There are a large number of reasons why a self-directed IRA can be the most powerful tool you have in saving for retirement. A self-directed IRA with a custodian such as Quest Trust Company can provide you with an ideal mix of investment flexibility and control, all in an account that can help your investments grow on a tax-deferred or tax-free basis.
However, even if you make your self-directed IRA your primary retirement savings vehicle you still may want to commit additional funds toward your retirement. You can certainly make additional investments with a taxable investment account, but using tax-advantaged retirement account can help your retirement nest egg grow significantly larger.
Let’s compare the self-directed IRA to other retirement plan options you may have available to you.
The 401(k). If your employer offers a 401(k) plan, then you may wish to participate once you’ve maximized your annual contributions to your self-directed IRA. A 401(k) will allow you to contribute pre-tax dollars, and you won’t have to pay tax on your investments until you take a distribution from your account. Furthermore, some employers match some or all of their employee contributions with additional funds.
Unfortunately, your investment options with a 401(k) are generally quite limited. The plan administrator decides what investments are available, and such investment choices don’t always include the types of options you’re looking for.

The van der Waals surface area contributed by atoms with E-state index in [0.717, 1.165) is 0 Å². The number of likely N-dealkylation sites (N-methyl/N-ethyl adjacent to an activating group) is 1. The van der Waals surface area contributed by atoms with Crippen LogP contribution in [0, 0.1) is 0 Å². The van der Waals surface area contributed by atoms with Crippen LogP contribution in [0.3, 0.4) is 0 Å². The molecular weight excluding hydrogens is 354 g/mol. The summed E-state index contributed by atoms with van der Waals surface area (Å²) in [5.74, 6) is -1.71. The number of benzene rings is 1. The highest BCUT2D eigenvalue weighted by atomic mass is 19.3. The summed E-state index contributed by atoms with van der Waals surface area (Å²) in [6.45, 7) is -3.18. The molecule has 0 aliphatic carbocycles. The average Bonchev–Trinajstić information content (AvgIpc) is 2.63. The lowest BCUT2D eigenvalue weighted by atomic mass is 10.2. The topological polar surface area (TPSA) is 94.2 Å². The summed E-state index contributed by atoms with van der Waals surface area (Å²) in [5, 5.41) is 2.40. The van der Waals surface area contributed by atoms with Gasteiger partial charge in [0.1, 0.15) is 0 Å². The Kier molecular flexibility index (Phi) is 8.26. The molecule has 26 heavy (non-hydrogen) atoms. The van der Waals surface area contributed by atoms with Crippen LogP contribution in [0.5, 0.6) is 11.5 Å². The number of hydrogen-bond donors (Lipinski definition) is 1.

The Traditional IRA. An IRA with a traditional custodian like a bank or discount broker will provide you with the opportunity to save on a tax-advantaged basis, but again you’ll be limited in the types of investments you can make. You’ll generally be able to invest in publicly traded stocks, bonds and mutual funds. But many retirement savers also want to be able to invest in things like precious metals, real estate, and private debt and equity, and that won’t be possible with an IRA from a traditional custodian.
403(b) Plans. 403(b) plans (also known as Tax-Sheltered Annuities) are offered by certain public schools, churches and tax-exempt charities to their employees. These accounts allow eligible individuals to make contributions to their own individual accounts, and employers may choose to match those employee contributions.
Unfortunately, 403(b) plans often involve high administrative costs. Furthermore, the investment options in 403(b) plans are selected by the employer or plan administrator, and are much more limited as compared to a self-directed IRA.
Taxable Investment Accounts. As far as making this a dedicated retirement plan, only do so if you’re already maximizing the contributions you make to your self-directed IRA and other tax-advantaged accounts. If you do use to use a taxable investment account to help you save for retirement, consider strategically choosing investments for that account which do not generate an ongoing tax liability (i.e., those which do not generate taxable income).
There are also other tools that some retirement savers use to help them plan for their future; including whole life insurance policies and annuities. However, for overall flexibility and tax-advantages, the self-directed IRA is sure to be your most powerful tool.